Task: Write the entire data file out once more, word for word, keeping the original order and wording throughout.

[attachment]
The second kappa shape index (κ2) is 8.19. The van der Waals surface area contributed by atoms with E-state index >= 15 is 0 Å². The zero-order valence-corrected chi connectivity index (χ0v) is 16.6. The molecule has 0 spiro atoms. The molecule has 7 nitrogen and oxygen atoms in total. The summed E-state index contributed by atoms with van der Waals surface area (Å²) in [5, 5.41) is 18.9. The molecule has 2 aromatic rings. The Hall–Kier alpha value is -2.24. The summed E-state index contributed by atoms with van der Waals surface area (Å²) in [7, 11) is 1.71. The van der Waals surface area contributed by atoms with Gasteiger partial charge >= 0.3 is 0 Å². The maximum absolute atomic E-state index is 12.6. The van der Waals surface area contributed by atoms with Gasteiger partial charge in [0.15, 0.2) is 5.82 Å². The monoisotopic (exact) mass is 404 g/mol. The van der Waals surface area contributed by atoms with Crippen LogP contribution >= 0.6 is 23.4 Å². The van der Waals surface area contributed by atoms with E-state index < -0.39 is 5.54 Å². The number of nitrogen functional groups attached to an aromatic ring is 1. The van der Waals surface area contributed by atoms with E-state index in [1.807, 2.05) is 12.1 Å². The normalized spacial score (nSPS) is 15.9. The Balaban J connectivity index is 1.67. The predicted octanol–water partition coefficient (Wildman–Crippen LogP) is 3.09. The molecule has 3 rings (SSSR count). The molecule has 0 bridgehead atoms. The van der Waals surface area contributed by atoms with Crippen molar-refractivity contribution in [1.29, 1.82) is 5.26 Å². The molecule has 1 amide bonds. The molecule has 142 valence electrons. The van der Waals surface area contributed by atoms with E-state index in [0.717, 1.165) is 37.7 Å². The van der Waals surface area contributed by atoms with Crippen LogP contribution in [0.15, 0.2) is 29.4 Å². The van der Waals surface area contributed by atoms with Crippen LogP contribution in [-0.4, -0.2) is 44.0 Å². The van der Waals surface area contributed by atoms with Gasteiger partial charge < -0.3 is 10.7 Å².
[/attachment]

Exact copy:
The second kappa shape index (κ2) is 8.19. The van der Waals surface area contributed by atoms with E-state index >= 15 is 0 Å². The zero-order valence-corrected chi connectivity index (χ0v) is 16.6. The molecule has 0 spiro atoms. The molecule has 7 nitrogen and oxygen atoms in total. The summed E-state index contributed by atoms with van der Waals surface area (Å²) in [5, 5.41) is 18.9. The molecule has 2 aromatic rings. The Hall–Kier alpha value is -2.24. The summed E-state index contributed by atoms with van der Waals surface area (Å²) in [7, 11) is 1.71. The van der Waals surface area contributed by atoms with Gasteiger partial charge >= 0.3 is 0 Å². The maximum absolute atomic E-state index is 12.6. The van der Waals surface area contributed by atoms with Gasteiger partial charge in [0.15, 0.2) is 5.82 Å². The monoisotopic (exact) mass is 404 g/mol. The van der Waals surface area contributed by atoms with Crippen LogP contribution >= 0.6 is 23.4 Å². The van der Waals surface area contributed by atoms with E-state index < -0.39 is 5.54 Å². The number of nitrogen functional groups attached to an aromatic ring is 1. The van der Waals surface area contributed by atoms with E-state index in [1.807, 2.05) is 12.1 Å². The normalized spacial score (nSPS) is 15.9. The Balaban J connectivity index is 1.67. The predicted octanol–water partition coefficient (Wildman–Crippen LogP) is 3.09. The molecule has 3 rings (SSSR count). The molecule has 0 bridgehead atoms. The van der Waals surface area contributed by atoms with Crippen molar-refractivity contribution in [1.29, 1.82) is 5.26 Å². The molecule has 1 amide bonds. The molecule has 142 valence electrons. The van der Waals surface area contributed by atoms with E-state index in [0.717, 1.165) is 37.7 Å². The van der Waals surface area contributed by atoms with Crippen LogP contribution in [0.15, 0.2) is 29.4 Å². The van der Waals surface area contributed by atoms with Crippen LogP contribution in [-0.4, -0.2) is 44.0 Å². The van der Waals surface area contributed by atoms with Gasteiger partial charge < -0.3 is 10.7 Å².